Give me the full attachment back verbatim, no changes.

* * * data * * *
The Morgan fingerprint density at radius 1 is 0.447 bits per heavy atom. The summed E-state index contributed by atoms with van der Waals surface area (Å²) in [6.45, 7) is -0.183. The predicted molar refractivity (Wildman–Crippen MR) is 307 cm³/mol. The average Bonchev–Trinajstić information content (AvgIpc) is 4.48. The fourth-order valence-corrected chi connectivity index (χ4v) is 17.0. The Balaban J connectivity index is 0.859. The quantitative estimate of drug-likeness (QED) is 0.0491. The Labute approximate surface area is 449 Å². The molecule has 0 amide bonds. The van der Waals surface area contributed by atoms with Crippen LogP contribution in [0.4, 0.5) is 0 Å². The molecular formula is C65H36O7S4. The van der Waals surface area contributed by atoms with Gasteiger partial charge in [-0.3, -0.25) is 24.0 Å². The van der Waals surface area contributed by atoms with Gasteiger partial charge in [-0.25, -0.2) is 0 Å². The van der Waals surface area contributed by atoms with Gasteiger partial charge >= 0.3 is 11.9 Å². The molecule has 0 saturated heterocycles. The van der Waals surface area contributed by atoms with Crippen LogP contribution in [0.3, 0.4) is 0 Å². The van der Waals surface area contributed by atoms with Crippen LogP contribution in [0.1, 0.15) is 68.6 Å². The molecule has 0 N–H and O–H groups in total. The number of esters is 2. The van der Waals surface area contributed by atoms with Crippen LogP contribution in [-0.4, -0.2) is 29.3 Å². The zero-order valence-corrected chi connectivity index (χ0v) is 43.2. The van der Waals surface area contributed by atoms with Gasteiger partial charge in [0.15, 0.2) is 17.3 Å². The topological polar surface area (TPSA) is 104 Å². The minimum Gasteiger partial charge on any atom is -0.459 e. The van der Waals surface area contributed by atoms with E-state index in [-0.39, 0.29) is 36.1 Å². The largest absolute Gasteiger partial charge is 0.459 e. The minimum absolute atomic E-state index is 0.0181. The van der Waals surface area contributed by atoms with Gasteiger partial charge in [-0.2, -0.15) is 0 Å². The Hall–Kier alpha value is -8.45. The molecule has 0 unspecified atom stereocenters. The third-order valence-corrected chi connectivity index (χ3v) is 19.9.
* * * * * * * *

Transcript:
The Morgan fingerprint density at radius 1 is 0.447 bits per heavy atom. The summed E-state index contributed by atoms with van der Waals surface area (Å²) in [6.45, 7) is -0.183. The predicted molar refractivity (Wildman–Crippen MR) is 307 cm³/mol. The average Bonchev–Trinajstić information content (AvgIpc) is 4.48. The fourth-order valence-corrected chi connectivity index (χ4v) is 17.0. The Balaban J connectivity index is 0.859. The quantitative estimate of drug-likeness (QED) is 0.0491. The Labute approximate surface area is 449 Å². The molecule has 0 amide bonds. The van der Waals surface area contributed by atoms with Crippen LogP contribution in [0.4, 0.5) is 0 Å². The molecular formula is C65H36O7S4. The van der Waals surface area contributed by atoms with Gasteiger partial charge in [-0.3, -0.25) is 24.0 Å². The van der Waals surface area contributed by atoms with Gasteiger partial charge in [-0.25, -0.2) is 0 Å². The van der Waals surface area contributed by atoms with Gasteiger partial charge >= 0.3 is 11.9 Å². The molecule has 0 saturated heterocycles. The van der Waals surface area contributed by atoms with Crippen LogP contribution in [0.3, 0.4) is 0 Å². The van der Waals surface area contributed by atoms with Crippen LogP contribution in [0.1, 0.15) is 68.6 Å². The molecule has 0 N–H and O–H groups in total. The number of esters is 2. The van der Waals surface area contributed by atoms with Crippen LogP contribution in [-0.4, -0.2) is 29.3 Å². The zero-order valence-corrected chi connectivity index (χ0v) is 43.2. The van der Waals surface area contributed by atoms with Gasteiger partial charge in [0.15, 0.2) is 17.3 Å². The topological polar surface area (TPSA) is 104 Å². The minimum Gasteiger partial charge on any atom is -0.459 e. The van der Waals surface area contributed by atoms with E-state index in [-0.39, 0.29) is 36.1 Å². The largest absolute Gasteiger partial charge is 0.459 e. The minimum absolute atomic E-state index is 0.0181. The van der Waals surface area contributed by atoms with Gasteiger partial charge in [-0.2, -0.15) is 0 Å². The Hall–Kier alpha value is -8.45. The molecule has 0 unspecified atom stereocenters. The third-order valence-corrected chi connectivity index (χ3v) is 19.9.